Ardagh Partners with Reuse

Both companies signed a 15-year agreement to increase glass recycling in the United Kingdom. 

British glass manufacturer Ardagh is now partnering with Reuse, a subsidiary of the privately owned Australian company United Resource Management. Yorkshire based, Reuse operates three glass recycling facilities in the region. First action of the 15-year agreement is a £5 million investment in a new cullet sorting and separation technology. According to the information, it comprises a four stage process, starting with the removal of medium sized organic and loose ferrous metals, followed by a drying section to remove dust and smaller materials, and thirdly, the removal of residual metallic, leaded glass and materials that burn at much higher temperatures than container glass such as Pyrex.

Over 50 per cent recycled content level

The final and most critical stage subjects the remaining material to a thorough cleaning before it is separated by colour, using a range of advanced cleaning, purification and optical sorting techniques. This new technology enables much better material recovery of glass by colour from the waste stream. For example, glass particles as small as four millimeter can now be successfully separated by colour as opposed to only ten millimeter with the previous technology. The resulting “pure” cullet is then supplied to Ardagh for use in its furnaces to make new bottles and jars. This “significant breakthrough” has already helped Ardagh to increase the recycled content of the glass bottles and jars that it produces by twelve per cent.

Sharon Crayton, Head of Marketing at Ardagh Glass, Europe, explains: “We have been producing green bottles that contain over 90 per cent of recycled glass for many years, but high recycling levels for clear (flint) glass have previously posed a challenge due to difficulties in colour separating clear glass back to a pure enough colour at the required quality specification. This new technology has put us at the forefront of UK recycling, helping us to significantly increase the recycled content for clear (flint) bottles and jars. For example, our Doncaster plant which is focused solely on the production of clear (flint) glass, achieved an average recycled content level of over 50 per cent in the first quarter of 2014 against an average recycling rate of 32 per cent in the same quarter of 2013.”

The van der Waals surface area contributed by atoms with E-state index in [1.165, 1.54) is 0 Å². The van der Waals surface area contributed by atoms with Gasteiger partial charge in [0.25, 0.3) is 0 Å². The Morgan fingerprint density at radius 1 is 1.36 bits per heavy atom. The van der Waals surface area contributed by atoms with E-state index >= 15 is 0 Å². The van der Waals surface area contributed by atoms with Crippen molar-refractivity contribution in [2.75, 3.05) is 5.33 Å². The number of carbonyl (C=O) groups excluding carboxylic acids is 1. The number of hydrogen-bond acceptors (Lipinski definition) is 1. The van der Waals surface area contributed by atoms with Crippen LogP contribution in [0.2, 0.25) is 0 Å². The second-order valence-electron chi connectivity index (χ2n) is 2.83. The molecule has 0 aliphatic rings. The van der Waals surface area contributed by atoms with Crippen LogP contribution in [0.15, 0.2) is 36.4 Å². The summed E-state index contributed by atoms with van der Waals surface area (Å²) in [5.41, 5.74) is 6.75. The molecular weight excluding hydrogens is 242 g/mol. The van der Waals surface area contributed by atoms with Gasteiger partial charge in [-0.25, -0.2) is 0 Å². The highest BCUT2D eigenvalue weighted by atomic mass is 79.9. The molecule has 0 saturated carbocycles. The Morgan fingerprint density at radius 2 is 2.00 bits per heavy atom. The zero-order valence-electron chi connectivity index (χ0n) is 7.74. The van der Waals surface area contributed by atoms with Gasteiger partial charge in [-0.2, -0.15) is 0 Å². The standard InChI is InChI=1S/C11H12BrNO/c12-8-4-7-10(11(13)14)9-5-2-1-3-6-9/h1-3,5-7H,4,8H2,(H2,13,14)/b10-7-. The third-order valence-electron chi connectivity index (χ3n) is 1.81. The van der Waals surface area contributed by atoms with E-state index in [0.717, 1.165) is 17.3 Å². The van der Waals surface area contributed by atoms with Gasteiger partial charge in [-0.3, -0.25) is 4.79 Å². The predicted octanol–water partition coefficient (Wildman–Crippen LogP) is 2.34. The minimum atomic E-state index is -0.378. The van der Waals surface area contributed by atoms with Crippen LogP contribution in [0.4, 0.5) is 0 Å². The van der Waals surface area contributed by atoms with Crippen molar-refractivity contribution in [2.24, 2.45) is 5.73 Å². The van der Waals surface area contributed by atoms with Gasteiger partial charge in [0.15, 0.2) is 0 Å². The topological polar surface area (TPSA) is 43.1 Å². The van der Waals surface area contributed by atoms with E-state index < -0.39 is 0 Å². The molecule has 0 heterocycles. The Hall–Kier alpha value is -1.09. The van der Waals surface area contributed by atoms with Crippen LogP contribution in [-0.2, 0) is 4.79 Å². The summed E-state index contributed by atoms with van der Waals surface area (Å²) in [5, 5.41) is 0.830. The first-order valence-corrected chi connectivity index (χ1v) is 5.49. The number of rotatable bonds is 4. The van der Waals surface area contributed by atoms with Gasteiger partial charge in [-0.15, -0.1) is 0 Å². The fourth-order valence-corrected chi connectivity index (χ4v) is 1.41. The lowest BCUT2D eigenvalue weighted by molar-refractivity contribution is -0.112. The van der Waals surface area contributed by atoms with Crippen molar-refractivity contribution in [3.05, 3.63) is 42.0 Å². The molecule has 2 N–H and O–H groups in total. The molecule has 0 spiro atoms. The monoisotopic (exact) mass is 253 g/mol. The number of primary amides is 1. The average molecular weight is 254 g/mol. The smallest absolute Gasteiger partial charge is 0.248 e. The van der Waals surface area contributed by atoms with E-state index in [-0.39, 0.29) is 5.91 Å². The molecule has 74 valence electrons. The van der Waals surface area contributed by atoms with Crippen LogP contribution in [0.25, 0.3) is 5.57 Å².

Growing requirements to meet

The new Reuse glass sorting and separation facilities have a total capacity for up to 250,000 tonnes of waste glass – approximately 13 per cent of the UK’s stream of waste glass. Most of the glass supplied to these units is collected in the north of England, maximizing the local nature of glass recycling and minimizing the carbon footprint of modern glass packaging. Mark Wilson from Reuse says: “With recent changes over the past few years in the way waste glass is collected, moving away from bottle banks to commingled household (kerbside) collections, the main challenge we faced was to find better ways of separating the glass from other recyclables, and then re-processing it into quality colour separated cullet. This latest investment gives us the technology to produce more finished cullet of the highest standard to meet the growing requirements of Ardagh.”

Wilson adds: “However, it remains easier and more effective to recycle glass back into glass bottles and jars when glass is collected separately from other packaging materials. We therefore urge councils to consider this when renewing their waste management contracts and to specify that recycled glass goes back into making new glass packaging rather than less sustainable uses such as aggregates. We are happy to share our knowledge and experience to support the process and help increasing glass recycling rates even further.”


Photo: Harald Heinritz /